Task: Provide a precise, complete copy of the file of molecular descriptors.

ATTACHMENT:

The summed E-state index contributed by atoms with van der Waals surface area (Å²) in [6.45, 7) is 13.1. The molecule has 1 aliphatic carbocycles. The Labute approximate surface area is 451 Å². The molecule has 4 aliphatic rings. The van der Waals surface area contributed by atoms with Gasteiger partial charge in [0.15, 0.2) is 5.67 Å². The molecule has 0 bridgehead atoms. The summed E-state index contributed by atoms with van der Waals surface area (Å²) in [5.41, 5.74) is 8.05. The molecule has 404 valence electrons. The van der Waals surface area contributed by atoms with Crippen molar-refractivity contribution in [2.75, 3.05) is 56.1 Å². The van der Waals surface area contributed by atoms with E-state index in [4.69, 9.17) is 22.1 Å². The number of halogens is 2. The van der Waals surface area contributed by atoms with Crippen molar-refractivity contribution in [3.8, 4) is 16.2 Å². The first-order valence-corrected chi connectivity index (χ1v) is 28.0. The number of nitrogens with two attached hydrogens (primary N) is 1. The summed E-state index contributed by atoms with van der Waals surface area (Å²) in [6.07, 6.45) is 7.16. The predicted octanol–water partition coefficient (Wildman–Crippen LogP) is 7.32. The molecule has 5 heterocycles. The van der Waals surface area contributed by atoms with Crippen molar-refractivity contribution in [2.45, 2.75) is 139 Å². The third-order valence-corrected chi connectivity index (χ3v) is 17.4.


The summed E-state index contributed by atoms with van der Waals surface area (Å²) in [6.45, 7) is 13.1. The molecule has 1 aliphatic carbocycles. The Labute approximate surface area is 451 Å². The molecule has 4 aliphatic rings. The van der Waals surface area contributed by atoms with Gasteiger partial charge in [0.15, 0.2) is 5.67 Å². The molecule has 0 bridgehead atoms. The summed E-state index contributed by atoms with van der Waals surface area (Å²) in [5.41, 5.74) is 8.05. The molecule has 404 valence electrons. The van der Waals surface area contributed by atoms with Crippen molar-refractivity contribution in [2.75, 3.05) is 56.1 Å². The van der Waals surface area contributed by atoms with E-state index in [4.69, 9.17) is 22.1 Å². The number of halogens is 2. The van der Waals surface area contributed by atoms with Crippen molar-refractivity contribution in [3.8, 4) is 16.2 Å². The first-order valence-corrected chi connectivity index (χ1v) is 28.0. The number of nitrogens with two attached hydrogens (primary N) is 1. The summed E-state index contributed by atoms with van der Waals surface area (Å²) in [6.07, 6.45) is 7.16. The predicted octanol–water partition coefficient (Wildman–Crippen LogP) is 7.32. The molecule has 5 heterocycles. The van der Waals surface area contributed by atoms with Crippen molar-refractivity contribution in [2.45, 2.75) is 139 Å². The third-order valence-corrected chi connectivity index (χ3v) is 17.4.